But after he got mad he started getting scared, and another drink and the anger returned, only without the shame this time, and he felt pretty righteous, and finally he figured it out: she’s taking away my manhood, trying to wear the pants in the family. Even my daughters can see that I’m not half a man around her. If I don’t show them what a man is, they could turn out like her. And I’ll show her too, bitch! Just a few more drinks while I plan out what I’m gonna say to her. She won’t be talkin’ back to me if she’s afraid I’m gonna hit her; she’ll listen to my side all right.
And finally Nate had enough to drink, and he had his words figured out, and off he went.
Peggy heard him pull into the driveway. There he is, steaming drunk again, thinks he’s gonna hit me around and hurt me, hurt me real bad and put bruises on my skin that makes me feel shame whenever anyone looks at me. But hey, I’m not gonna be freezing up in fear this time. No more! She opened her purse and got out the gun she had bought for the next time. And I’m not afraid to use it! Not to kill him: I’ll shoot him in the leg.
Oh God, my heart’s pounding, I can hardly breathe, I can’t do it—yes! Yes I can! She holds out the gun and walks in a dream world to the door: “You go away Nate. Do you hear? I got a gun and I ain’t afraid to use it.”
Listen to her, out on the porch, still yelling! Nate got out of the car and headed toward her.
A gun! He never figured on that.
But when she tried to aim it at him, Nate saw that she was too riled up to hold her hand steady. It just pissed him off more. He walked straight at her, didn’t even break his stride.
Peggy empties the gun
That was the final frustration for Peggy: didn’t he even see the gun? A strange energy moved through her body and she could barely hold it in her hand, which was shaking like she had the palsy. Suddenly something else took control and the weapon exploded in her hand, and kept exploding, six shots in wild succession, firing off in all directions.
The house where the shooting occurred. 45 years later, a bullet remains lodged in the tree on the right
Two bullets landed somewhere in distant corners of the neighborhood. Two more drilled holes in the car that Nate was driving. One burrowed into the trunk of the tree in the front yard, where it remains to this day. The other—by chance or in a moment of life-changing clarity?—sped straight into Nathaniel Freeman’s heart.
Was it the first bullet or the last? Even for this, there are two stories. Sanders Bryant says the last. Lillian, who at age 18 witnessed the shooting, says it was the first.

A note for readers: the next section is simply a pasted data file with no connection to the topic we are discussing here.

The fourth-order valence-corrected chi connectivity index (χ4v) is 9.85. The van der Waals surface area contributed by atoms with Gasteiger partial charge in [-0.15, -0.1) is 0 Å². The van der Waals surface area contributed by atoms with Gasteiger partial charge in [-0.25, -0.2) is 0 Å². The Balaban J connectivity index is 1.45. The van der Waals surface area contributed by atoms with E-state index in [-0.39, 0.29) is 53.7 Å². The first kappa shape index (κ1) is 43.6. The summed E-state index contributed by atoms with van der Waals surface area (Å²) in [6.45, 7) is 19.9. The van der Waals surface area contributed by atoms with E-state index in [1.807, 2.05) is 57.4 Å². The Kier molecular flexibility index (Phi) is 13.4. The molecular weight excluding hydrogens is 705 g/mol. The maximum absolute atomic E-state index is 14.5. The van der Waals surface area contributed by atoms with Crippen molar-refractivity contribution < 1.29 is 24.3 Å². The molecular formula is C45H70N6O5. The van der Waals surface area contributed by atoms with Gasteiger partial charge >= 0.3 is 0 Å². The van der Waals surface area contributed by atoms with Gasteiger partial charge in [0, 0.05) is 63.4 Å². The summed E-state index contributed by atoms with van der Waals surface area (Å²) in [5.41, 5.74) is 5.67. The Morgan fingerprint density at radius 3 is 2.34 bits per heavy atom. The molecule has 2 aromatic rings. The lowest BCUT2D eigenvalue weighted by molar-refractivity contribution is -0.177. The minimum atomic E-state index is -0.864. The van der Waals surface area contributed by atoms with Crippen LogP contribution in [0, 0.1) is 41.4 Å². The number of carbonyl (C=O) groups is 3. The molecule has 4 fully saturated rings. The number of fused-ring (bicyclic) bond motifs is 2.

“My mother didn’t want to kill him,” she says. “She just wanted to shoot him and knock him down or something.”
Bryant concurs: “It wasn’t a murder; it was almost a fluke. She wasn’t angry; she was afraid, and he kept coming at her. She told him to leave. He was coming toward the porch when he was shot. She was on the porch and he was in the driveway. The distance between them was no more than here to there. She missed five times.”
Lillian called the ambulance. “The hospital was half a block away and nobody tried to get him there. Nobody tried to revive him or keep him awake or anything. They didn’t do anything for him. I don’t want to talk about that any more.”
The police arrested Peggy. Lillian, in shock, called Sanders Bryant, who came and stayed in the house with her. The next day, after interrogating Peggy Freeman for 24 hours, the police called it self-defense and released her. When Nate was laid out for burial, Peggy asked Sanders Bryant, who was a budding photographer, to take a photo of him. She also sold Bryant the bullet-marred car.
Donyale stayed in New York
Donyale, who was in New York, did not come home for the funeral, something for which she still catches flak on the Net.
The world meets Donyale Luna. This is the March 1965 Harper’s Bazaar cover that launched her career. The magazine had never run a Negro on the cover before, and the editors made sure Donyale was more vanilla than chocolate.
Did I mention that the shooting happened in March, 1965? That was the very month her groundbreaking Harper’s Bazaar cover appeared. And—not to get ahead of our story, but she also got married that March. What an incredible three-way convergence of psyche-bending experiences for an ultra-sensitive 18-year-old girl to undergo!
That ultra-sensitive girl had spent 18 years soaking in all the family dynamics, although her understanding of them was probably suppressed, causing little-understood emotional energies to careen wildly through her psyche and body.
Did Nate’s eldest daughter pay her respects in her own way, with some sort of spiritual ceremony? Or did the let’s-be happy mind of Donyale Luna simply give the incident its walking papers?
But go home? To a funeral? Go home to drench herself once again in the woes of that tragic war-torn couple whom she claimed didn’t even spawn her? Hell no, she didn’t go back.
She got married instead.
Would you go back? Let us all know. Send a comment!
Sanders Bryant III, conversations Sept.-Oct. 2009
Lillian Washington, conversation, Oct. 2009